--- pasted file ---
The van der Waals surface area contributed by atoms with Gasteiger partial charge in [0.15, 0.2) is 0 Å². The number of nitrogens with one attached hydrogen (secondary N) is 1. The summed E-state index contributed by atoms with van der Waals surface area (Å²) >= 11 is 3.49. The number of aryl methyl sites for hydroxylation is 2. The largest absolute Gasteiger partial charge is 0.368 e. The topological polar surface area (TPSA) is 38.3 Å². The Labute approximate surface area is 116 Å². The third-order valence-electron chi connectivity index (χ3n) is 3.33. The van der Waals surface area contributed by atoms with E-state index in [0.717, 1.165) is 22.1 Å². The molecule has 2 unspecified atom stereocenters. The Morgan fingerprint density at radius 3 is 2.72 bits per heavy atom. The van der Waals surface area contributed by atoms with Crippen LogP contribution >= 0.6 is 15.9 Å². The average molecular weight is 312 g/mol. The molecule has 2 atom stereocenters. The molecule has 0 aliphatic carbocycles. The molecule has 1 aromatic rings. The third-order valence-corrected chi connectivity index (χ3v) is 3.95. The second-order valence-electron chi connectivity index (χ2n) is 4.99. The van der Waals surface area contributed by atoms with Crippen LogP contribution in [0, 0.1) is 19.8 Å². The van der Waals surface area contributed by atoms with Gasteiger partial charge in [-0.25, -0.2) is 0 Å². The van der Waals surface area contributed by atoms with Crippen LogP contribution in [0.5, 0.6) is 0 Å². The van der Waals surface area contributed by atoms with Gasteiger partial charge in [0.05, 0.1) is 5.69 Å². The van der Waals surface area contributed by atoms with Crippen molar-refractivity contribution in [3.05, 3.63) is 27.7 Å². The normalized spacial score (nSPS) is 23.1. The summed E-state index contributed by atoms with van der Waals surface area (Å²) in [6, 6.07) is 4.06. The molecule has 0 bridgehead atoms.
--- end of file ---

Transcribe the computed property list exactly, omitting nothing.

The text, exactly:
The van der Waals surface area contributed by atoms with Gasteiger partial charge in [0.15, 0.2) is 0 Å². The number of nitrogens with one attached hydrogen (secondary N) is 1. The summed E-state index contributed by atoms with van der Waals surface area (Å²) >= 11 is 3.49. The number of aryl methyl sites for hydroxylation is 2. The largest absolute Gasteiger partial charge is 0.368 e. The topological polar surface area (TPSA) is 38.3 Å². The Labute approximate surface area is 116 Å². The third-order valence-electron chi connectivity index (χ3n) is 3.33. The van der Waals surface area contributed by atoms with E-state index in [0.717, 1.165) is 22.1 Å². The molecule has 2 unspecified atom stereocenters. The Morgan fingerprint density at radius 3 is 2.72 bits per heavy atom. The van der Waals surface area contributed by atoms with Crippen LogP contribution >= 0.6 is 15.9 Å². The average molecular weight is 312 g/mol. The molecule has 2 atom stereocenters. The molecule has 0 aliphatic carbocycles. The molecule has 1 aromatic rings. The third-order valence-corrected chi connectivity index (χ3v) is 3.95. The second-order valence-electron chi connectivity index (χ2n) is 4.99. The van der Waals surface area contributed by atoms with Crippen LogP contribution in [0, 0.1) is 19.8 Å². The van der Waals surface area contributed by atoms with Gasteiger partial charge in [-0.25, -0.2) is 0 Å². The van der Waals surface area contributed by atoms with Crippen LogP contribution in [0.5, 0.6) is 0 Å². The van der Waals surface area contributed by atoms with Gasteiger partial charge in [0.05, 0.1) is 5.69 Å². The van der Waals surface area contributed by atoms with Crippen molar-refractivity contribution in [3.05, 3.63) is 27.7 Å². The normalized spacial score (nSPS) is 23.1. The summed E-state index contributed by atoms with van der Waals surface area (Å²) in [6, 6.07) is 4.06. The molecule has 0 bridgehead atoms.